By BILL SHEA
Messenger staff writer
Walkers and bicyclists will finally be able to head out on some new trails along the east side of the Des Moines River in Fort Dodge later this year.
The trails, envisioned in the city's 1999 riverfront masterplan, will be built this summer in an effort outlined Tuesday evening by representatives of the U.S. Army Corps of Engineers.
Bids from contractors interested in building 1.8 miles of trail near Sunkissed Meadows Golf Course are due on Tuesday, Tom Heinold, a program manager for the Corps of Engineers, told about 30 people gathered at the Fort Dodge Public Library.
Heinold said work would begin in May and be completed by the end of the year.
These trails will be built:
All three sections will be 10-foot wide asphalt paths, according to Ron Silver, a realty specialist for the Army Corps of Engineers.
Those trails won't be the only ones built this year as the community's network of walking and biking paths expands. A new section between Harlan and Hazel Rogers Sports Complex and John F. Kennedy Memorial Park north of Fort Dodge will also be created. Last week, the Webster County Board of Supervisors hired Howrey Construction, of Rockwell City, to build that section at a cost of $668,361.45.
And in the city, a trail will be created along Kenyon Road between Eighth Street and Tower Drive. Also, parts of Williams Drive and 20th Avenue North will receive new pavement markings so that they can serve as designated trail links.
Last year, a new trail section along 15th Street between 20th Avenue North and the sports complex was finished.
The riverfront trails are a joint venture of the city and the Army Corps of Engineers.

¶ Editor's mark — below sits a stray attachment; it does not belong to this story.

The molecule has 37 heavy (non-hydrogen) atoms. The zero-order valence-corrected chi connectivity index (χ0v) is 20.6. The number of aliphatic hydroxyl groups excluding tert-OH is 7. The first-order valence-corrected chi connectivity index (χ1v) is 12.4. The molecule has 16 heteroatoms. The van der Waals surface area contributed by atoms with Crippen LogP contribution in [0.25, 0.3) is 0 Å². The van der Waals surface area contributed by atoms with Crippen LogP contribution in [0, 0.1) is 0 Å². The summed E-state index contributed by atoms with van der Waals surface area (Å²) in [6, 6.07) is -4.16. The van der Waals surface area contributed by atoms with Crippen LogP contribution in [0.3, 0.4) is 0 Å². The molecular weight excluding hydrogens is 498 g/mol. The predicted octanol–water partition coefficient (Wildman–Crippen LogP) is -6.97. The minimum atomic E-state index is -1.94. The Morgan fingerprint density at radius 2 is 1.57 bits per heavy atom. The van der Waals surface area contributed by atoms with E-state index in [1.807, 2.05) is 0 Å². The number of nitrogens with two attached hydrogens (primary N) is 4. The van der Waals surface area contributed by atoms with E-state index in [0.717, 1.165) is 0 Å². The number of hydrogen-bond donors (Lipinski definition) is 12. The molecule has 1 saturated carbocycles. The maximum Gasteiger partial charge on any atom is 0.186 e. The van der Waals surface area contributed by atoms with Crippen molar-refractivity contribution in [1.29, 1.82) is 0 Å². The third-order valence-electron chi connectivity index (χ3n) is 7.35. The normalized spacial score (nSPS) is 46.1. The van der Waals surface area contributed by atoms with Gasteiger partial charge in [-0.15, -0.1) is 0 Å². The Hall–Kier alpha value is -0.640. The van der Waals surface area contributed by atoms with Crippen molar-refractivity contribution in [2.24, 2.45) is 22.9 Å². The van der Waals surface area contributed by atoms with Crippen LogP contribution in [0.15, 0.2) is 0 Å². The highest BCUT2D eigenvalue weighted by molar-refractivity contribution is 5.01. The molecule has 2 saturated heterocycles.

''We really appreciate the partnership with the Army Corps of Engineers on this project,'' said Randy Kuhlman, the chairman of the Webster County Trails Task Force.
''We've leveraged local dollars with federal dollars for this project,'' he added.
The costs of the riverfront trails are being split between the federal and city governments. So far, the city has spent about $1.7 million and the federal government has spent about $1 million.
Heinold said the construction cost estimate is $1 million to $5 million.
Kara Mitvalski, an engineer for the Corps, said some additional work could be done if the bid prices are low. Those extra projects include parking lots near the lower dam and along Meriwether Drive, a portage area that would enable canoeists and kayakers to get out of the river to go around the dam and a reconstruction of the boat ramp on the east side of the river.
There is a plan to build a handicapped accessible fishing pier near the lower dam, but there isn't enough money available to build it now, according to Marshall Plumley, a study manager for the Corps of Engineers.
Contact Bill Shea at (515) 573-2141 or firstname.lastname@example.org